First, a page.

- Proportion of subjects achieving >80% enteral nutrition intake [ Time Frame: 7 days ]Percent of subjects achieving enteral nutrition intake greater than 80% of the amount of calories and/or protein prescribed for the patient each day.
- Pepsin concentration [ Time Frame: 7 days ]Pepsin concentration in samples taken daily by ETA (ELISA immunoassay), indicating presence of gastric content in lungs.
- microbiological analysis of endotracheal aspirates [ Time Frame: 7 days ]Bacterial culture in samples taken daily by ETA.
- ICU Length of Stay [ Time Frame: 28 days ]Number of days from admission to the ICU until discharge from the ICU.
- Pneumonia [ Time Frame: 28 days ]Pneumonia infection, as determined by the PI
- Ventilator Free Days [ Time Frame: 28 days ]Ventilator-free days (number of days alive and free of mechanical ventilation in the first 28 days).
- Parenteral Nutrition [ Time Frame: 7 days ]Daily delivery of parenteral nutrition calories and/or protein administered.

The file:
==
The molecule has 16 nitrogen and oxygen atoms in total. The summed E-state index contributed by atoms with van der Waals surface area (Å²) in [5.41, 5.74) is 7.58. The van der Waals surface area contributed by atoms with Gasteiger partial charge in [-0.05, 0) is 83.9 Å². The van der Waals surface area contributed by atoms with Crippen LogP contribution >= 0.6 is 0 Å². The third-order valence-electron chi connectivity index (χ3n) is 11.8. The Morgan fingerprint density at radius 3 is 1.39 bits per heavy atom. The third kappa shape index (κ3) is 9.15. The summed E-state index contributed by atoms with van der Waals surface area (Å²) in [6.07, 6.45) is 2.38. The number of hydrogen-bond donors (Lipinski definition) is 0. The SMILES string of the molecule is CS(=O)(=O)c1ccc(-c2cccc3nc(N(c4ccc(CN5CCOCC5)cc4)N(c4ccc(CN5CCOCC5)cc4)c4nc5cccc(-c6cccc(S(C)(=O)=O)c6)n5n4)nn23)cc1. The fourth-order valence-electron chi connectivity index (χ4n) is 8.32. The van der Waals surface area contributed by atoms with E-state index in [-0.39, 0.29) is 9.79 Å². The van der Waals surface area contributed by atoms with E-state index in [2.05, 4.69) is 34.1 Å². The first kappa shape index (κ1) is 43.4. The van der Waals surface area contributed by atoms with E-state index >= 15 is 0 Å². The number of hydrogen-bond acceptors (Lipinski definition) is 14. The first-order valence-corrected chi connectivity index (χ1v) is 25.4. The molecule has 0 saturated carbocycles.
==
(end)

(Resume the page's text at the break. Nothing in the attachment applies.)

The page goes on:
|Study Start Date:||February 2016|
|Estimated Study Completion Date:||December 2017|
|Estimated Primary Completion Date:||June 2017 (Final data collection date for primary outcome measure)|
Experimental: E-Motion System
E-motion tube + E-motion EPG 1000
Device: E-Motion System
E-Motion Tube: A disposable oro/nasogastric feeding tube fitted with stainless steel electrodes along its length that delivers the stimulation to the esophageal mucosa.
E-motion EPG 1000: a durable, touchscreen operated, bedside control unit that generates the electric stimulation pattern and sends it via the feeding tube to the esophagus.
By applying predetermined sequences of electrical stimulation to various locations along the esophagus asynchronous esophageal motion is induced, resulting is reduction of reflux and increased GI motility, enabling safer and better feeding.
Sham Comparator: E-Motion Sham Decive
E-motion tube + SHAM E-motion EPG 1000
Device: Sham E-Motion System